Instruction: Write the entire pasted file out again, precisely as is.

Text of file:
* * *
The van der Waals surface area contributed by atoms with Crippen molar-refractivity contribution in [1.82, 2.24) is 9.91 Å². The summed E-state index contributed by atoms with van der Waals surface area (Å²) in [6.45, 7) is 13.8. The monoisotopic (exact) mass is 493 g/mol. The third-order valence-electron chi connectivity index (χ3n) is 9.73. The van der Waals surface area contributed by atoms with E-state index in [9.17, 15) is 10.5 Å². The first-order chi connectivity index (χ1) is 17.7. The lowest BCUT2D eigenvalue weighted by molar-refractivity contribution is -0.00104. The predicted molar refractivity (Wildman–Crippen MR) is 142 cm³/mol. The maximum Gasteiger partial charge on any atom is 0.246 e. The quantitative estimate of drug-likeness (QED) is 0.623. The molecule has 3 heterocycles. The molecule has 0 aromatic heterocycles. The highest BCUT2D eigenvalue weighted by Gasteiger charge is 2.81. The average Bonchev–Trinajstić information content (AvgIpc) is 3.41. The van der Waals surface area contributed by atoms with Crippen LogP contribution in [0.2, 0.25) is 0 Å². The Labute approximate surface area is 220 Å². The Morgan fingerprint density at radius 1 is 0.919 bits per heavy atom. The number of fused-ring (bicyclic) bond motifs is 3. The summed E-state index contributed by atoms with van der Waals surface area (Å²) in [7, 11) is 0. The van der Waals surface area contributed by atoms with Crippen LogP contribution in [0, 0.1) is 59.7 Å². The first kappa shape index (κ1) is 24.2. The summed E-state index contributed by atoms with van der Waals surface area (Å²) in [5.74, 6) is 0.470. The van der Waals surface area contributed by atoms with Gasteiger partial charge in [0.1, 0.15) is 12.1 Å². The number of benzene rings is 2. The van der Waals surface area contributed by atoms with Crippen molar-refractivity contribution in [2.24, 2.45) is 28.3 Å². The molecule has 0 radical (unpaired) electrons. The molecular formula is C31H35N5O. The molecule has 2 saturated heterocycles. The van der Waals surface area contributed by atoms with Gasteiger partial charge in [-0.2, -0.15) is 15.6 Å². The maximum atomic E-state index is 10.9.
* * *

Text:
The van der Waals surface area contributed by atoms with Crippen molar-refractivity contribution in [1.82, 2.24) is 9.91 Å². The summed E-state index contributed by atoms with van der Waals surface area (Å²) in [6.45, 7) is 13.8. The monoisotopic (exact) mass is 493 g/mol. The third-order valence-electron chi connectivity index (χ3n) is 9.73. The van der Waals surface area contributed by atoms with E-state index in [9.17, 15) is 10.5 Å². The first-order chi connectivity index (χ1) is 17.7. The lowest BCUT2D eigenvalue weighted by molar-refractivity contribution is -0.00104. The predicted molar refractivity (Wildman–Crippen MR) is 142 cm³/mol. The maximum Gasteiger partial charge on any atom is 0.246 e. The quantitative estimate of drug-likeness (QED) is 0.623. The molecule has 3 heterocycles. The molecule has 0 aromatic heterocycles. The highest BCUT2D eigenvalue weighted by Gasteiger charge is 2.81. The average Bonchev–Trinajstić information content (AvgIpc) is 3.41. The van der Waals surface area contributed by atoms with Crippen LogP contribution in [0.2, 0.25) is 0 Å². The Labute approximate surface area is 220 Å². The Morgan fingerprint density at radius 1 is 0.919 bits per heavy atom. The number of fused-ring (bicyclic) bond motifs is 3. The summed E-state index contributed by atoms with van der Waals surface area (Å²) in [7, 11) is 0. The van der Waals surface area contributed by atoms with Crippen LogP contribution in [0, 0.1) is 59.7 Å². The first kappa shape index (κ1) is 24.2. The summed E-state index contributed by atoms with van der Waals surface area (Å²) in [5.74, 6) is 0.470. The van der Waals surface area contributed by atoms with Gasteiger partial charge in [0.1, 0.15) is 12.1 Å². The number of benzene rings is 2. The van der Waals surface area contributed by atoms with Crippen molar-refractivity contribution in [2.24, 2.45) is 28.3 Å². The molecule has 0 radical (unpaired) electrons. The molecular formula is C31H35N5O. The molecule has 2 saturated heterocycles. The van der Waals surface area contributed by atoms with Gasteiger partial charge in [-0.2, -0.15) is 15.6 Å². The maximum atomic E-state index is 10.9.